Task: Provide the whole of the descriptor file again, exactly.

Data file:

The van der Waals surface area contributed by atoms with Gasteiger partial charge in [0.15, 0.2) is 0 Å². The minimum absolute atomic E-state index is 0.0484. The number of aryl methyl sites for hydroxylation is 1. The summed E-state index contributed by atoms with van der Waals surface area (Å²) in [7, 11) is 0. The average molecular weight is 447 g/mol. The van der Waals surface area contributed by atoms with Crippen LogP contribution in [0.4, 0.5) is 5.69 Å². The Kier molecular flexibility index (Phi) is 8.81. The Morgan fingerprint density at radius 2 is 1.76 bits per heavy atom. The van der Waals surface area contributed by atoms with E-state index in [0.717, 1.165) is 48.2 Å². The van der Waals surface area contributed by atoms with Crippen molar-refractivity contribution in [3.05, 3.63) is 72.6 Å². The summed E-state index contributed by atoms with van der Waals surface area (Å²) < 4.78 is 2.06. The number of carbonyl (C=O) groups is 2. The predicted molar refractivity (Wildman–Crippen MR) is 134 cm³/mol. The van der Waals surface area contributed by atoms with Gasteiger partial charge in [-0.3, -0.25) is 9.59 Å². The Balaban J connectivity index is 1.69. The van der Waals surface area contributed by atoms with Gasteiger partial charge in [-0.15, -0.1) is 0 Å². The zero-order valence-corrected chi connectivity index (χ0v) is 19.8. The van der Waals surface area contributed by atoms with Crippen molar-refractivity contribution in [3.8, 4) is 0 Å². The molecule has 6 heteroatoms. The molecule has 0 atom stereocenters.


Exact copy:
The van der Waals surface area contributed by atoms with Gasteiger partial charge in [0.15, 0.2) is 0 Å². The minimum absolute atomic E-state index is 0.0484. The number of aryl methyl sites for hydroxylation is 1. The summed E-state index contributed by atoms with van der Waals surface area (Å²) in [7, 11) is 0. The average molecular weight is 447 g/mol. The van der Waals surface area contributed by atoms with Crippen LogP contribution in [0.4, 0.5) is 5.69 Å². The Kier molecular flexibility index (Phi) is 8.81. The Morgan fingerprint density at radius 2 is 1.76 bits per heavy atom. The van der Waals surface area contributed by atoms with E-state index in [0.717, 1.165) is 48.2 Å². The van der Waals surface area contributed by atoms with Crippen molar-refractivity contribution in [3.05, 3.63) is 72.6 Å². The summed E-state index contributed by atoms with van der Waals surface area (Å²) < 4.78 is 2.06. The number of carbonyl (C=O) groups is 2. The predicted molar refractivity (Wildman–Crippen MR) is 134 cm³/mol. The van der Waals surface area contributed by atoms with Gasteiger partial charge in [-0.3, -0.25) is 9.59 Å². The Balaban J connectivity index is 1.69. The van der Waals surface area contributed by atoms with Gasteiger partial charge in [-0.15, -0.1) is 0 Å². The zero-order valence-corrected chi connectivity index (χ0v) is 19.8. The van der Waals surface area contributed by atoms with Crippen molar-refractivity contribution in [3.8, 4) is 0 Å². The molecule has 6 heteroatoms. The molecule has 0 atom stereocenters.